As ‘Troubling Indicators’ Mount for 2010 Law Grads, an ABA Expert Issues a Warning
The chairman of an ABA commission studying the impact of the economic downturn on the legal profession has some advice for would-be law students: You may want to reconsider.
Allan Tanenbaum, chairman of the ABA Commission on the Impact of the Economic Crisis on the Profession and Legal Needs, spoke to the Wall Street Journal for a story on the dim employment prospects for this year’s law grads.
Tanenbaum told the newspaper that the average law-school debt for students is $100,000, and in the current job market, many “have no foreseeable way to pay that back.”
The newspaper notes “troubling indicators” for law students graduating this year: Law firms offered an average of 16 summer associate spots this year, about half the number offered last year. Employers made job offers to 69 percent of summer associates, down from about 90 percent. At the respected University of Texas law school, the employment rate for 2010 grads is down an estimated 10 percent to 15 percent from last year.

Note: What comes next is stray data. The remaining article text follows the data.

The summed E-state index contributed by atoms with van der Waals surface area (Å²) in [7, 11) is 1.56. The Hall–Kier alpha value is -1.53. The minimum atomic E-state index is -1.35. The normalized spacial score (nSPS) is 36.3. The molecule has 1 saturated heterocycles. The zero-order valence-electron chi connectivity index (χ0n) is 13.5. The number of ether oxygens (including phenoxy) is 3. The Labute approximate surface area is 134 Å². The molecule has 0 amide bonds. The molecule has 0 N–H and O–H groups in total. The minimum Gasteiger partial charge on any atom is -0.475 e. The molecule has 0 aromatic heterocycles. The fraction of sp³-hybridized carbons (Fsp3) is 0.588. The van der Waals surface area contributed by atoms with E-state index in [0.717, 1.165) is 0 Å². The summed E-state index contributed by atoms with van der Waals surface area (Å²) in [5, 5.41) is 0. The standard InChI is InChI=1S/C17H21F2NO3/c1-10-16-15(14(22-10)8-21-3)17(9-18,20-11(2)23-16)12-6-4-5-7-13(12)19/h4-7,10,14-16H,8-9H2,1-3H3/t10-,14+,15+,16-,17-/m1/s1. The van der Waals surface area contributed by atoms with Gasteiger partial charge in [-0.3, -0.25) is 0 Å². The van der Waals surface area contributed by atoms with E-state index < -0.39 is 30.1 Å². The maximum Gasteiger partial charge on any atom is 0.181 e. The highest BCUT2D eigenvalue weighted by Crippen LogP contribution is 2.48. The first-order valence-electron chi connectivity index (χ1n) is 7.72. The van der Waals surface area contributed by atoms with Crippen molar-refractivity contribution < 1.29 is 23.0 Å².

Among the unemployed is Fabian Ronisky, a Northwestern University law student who was a summer associate at a leading Los Angeles firm last summer. He didn’t get a job offer, so he sent out about 50 resumés to other law firms and government agencies. He is saddled with $150,000 in student loans, and is moving home with his parents. He hopes to make money selling movies and music online.